A bath chair—or Bath chair—is a rolling chaise or light carriage with a folding hood, which can be open or closed, and a glass front. Used especially by invalids, it is mounted on three or four wheels and drawn or pushed by hand. It is so named from its origin in Bath, England, and possibly also after its similarity in appearance to an old-fashioned bathtub. If required, the chair can be mounted on four wheels and drawn by a horse, donkey or small pony with the usual turning arrangement. James Heath, of Bath, who flourished before the middle of the 18th century, was the inventor.
Later versions were a type of wheelchair which is pushed by an attendant rather than pulled by an animal. In the 19th century they were often seen at spa resorts such as Buxton and Tunbridge Wells. Some versions incorporated a steering device for use by the invalid.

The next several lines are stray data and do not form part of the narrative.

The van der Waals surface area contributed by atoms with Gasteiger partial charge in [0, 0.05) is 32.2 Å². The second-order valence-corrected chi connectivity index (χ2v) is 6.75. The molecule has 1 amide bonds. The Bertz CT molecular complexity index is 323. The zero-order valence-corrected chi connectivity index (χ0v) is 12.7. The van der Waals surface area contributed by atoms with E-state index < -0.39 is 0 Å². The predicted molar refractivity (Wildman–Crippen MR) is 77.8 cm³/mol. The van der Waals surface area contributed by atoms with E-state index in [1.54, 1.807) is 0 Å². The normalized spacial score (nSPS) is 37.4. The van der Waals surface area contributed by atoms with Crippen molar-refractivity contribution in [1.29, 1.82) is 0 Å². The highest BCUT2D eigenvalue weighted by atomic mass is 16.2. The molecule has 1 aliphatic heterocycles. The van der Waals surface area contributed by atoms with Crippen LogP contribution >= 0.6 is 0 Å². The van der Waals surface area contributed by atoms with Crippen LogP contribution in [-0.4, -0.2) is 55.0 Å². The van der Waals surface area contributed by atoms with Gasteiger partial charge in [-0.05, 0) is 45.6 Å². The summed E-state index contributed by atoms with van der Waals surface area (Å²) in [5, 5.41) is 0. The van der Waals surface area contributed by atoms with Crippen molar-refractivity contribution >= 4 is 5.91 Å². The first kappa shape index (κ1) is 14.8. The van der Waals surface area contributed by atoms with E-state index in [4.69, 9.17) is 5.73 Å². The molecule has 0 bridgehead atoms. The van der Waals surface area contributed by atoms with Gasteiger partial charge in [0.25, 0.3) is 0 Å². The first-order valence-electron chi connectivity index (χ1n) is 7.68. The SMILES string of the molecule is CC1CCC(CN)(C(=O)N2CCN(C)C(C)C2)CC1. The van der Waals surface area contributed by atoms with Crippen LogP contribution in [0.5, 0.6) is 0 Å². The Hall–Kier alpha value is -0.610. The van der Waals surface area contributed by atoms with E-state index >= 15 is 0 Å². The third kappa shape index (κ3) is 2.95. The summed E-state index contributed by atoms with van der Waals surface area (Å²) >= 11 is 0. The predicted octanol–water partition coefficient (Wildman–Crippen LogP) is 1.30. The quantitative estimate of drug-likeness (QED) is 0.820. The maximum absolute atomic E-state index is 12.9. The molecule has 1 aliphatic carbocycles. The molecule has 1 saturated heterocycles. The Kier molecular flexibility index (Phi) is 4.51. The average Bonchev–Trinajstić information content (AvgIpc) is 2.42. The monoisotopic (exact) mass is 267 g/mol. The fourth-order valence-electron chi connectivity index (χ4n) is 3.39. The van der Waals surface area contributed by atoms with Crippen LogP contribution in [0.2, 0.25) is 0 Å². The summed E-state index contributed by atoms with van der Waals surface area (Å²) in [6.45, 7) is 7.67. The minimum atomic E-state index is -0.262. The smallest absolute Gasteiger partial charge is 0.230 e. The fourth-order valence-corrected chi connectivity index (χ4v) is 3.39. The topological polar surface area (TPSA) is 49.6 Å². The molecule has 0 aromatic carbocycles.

- Bath chair. City of Bath England.
- This article incorporates text from a publication now in the public domain: Chisholm, Hugh, ed. (1911). Encyclopædia Britannica (11th ed.). Cambridge University Press
- A 'Bath Chair'. Casglu'r Tlysau / Gathering the Jewels.